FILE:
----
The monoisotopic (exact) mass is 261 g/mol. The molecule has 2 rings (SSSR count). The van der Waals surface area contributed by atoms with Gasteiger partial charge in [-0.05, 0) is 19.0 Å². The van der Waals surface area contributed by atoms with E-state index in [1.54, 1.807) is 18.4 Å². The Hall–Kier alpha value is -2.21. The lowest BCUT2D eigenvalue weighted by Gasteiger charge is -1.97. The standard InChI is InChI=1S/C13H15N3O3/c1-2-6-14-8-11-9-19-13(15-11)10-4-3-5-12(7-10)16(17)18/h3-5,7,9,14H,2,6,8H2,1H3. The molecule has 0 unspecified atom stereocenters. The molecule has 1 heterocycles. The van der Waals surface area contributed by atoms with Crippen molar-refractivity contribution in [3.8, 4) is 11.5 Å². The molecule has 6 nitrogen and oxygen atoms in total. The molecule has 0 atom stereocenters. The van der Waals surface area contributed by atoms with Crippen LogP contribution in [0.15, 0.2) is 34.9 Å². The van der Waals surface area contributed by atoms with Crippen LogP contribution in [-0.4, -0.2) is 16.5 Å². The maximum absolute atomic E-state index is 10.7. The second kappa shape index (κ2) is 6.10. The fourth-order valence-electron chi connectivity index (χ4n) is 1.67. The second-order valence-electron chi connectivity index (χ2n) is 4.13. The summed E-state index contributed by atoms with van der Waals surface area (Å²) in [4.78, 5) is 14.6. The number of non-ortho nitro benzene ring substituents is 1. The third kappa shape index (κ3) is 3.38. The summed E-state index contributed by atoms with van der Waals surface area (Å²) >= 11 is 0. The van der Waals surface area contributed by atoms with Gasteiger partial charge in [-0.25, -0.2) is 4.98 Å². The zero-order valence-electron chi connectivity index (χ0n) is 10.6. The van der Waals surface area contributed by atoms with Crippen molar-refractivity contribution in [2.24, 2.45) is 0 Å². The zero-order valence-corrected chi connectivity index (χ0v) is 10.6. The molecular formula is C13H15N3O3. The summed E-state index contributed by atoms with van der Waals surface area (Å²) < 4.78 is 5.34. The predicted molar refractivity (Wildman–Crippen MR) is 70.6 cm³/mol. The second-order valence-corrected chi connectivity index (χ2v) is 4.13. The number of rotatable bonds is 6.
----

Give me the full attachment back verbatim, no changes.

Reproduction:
The monoisotopic (exact) mass is 261 g/mol. The molecule has 2 rings (SSSR count). The van der Waals surface area contributed by atoms with Gasteiger partial charge in [-0.05, 0) is 19.0 Å². The van der Waals surface area contributed by atoms with E-state index in [1.54, 1.807) is 18.4 Å². The Hall–Kier alpha value is -2.21. The lowest BCUT2D eigenvalue weighted by Gasteiger charge is -1.97. The standard InChI is InChI=1S/C13H15N3O3/c1-2-6-14-8-11-9-19-13(15-11)10-4-3-5-12(7-10)16(17)18/h3-5,7,9,14H,2,6,8H2,1H3. The molecule has 0 unspecified atom stereocenters. The molecule has 1 heterocycles. The van der Waals surface area contributed by atoms with Crippen molar-refractivity contribution in [3.8, 4) is 11.5 Å². The molecule has 6 nitrogen and oxygen atoms in total. The molecule has 0 atom stereocenters. The van der Waals surface area contributed by atoms with Crippen LogP contribution in [0.15, 0.2) is 34.9 Å². The van der Waals surface area contributed by atoms with Crippen LogP contribution in [-0.4, -0.2) is 16.5 Å². The maximum absolute atomic E-state index is 10.7. The second kappa shape index (κ2) is 6.10. The fourth-order valence-electron chi connectivity index (χ4n) is 1.67. The second-order valence-electron chi connectivity index (χ2n) is 4.13. The summed E-state index contributed by atoms with van der Waals surface area (Å²) in [4.78, 5) is 14.6. The number of non-ortho nitro benzene ring substituents is 1. The third kappa shape index (κ3) is 3.38. The summed E-state index contributed by atoms with van der Waals surface area (Å²) >= 11 is 0. The van der Waals surface area contributed by atoms with Gasteiger partial charge in [-0.25, -0.2) is 4.98 Å². The zero-order valence-electron chi connectivity index (χ0n) is 10.6. The van der Waals surface area contributed by atoms with Crippen molar-refractivity contribution in [2.24, 2.45) is 0 Å². The zero-order valence-corrected chi connectivity index (χ0v) is 10.6. The molecular formula is C13H15N3O3. The summed E-state index contributed by atoms with van der Waals surface area (Å²) < 4.78 is 5.34. The predicted molar refractivity (Wildman–Crippen MR) is 70.6 cm³/mol. The second-order valence-corrected chi connectivity index (χ2v) is 4.13. The number of rotatable bonds is 6.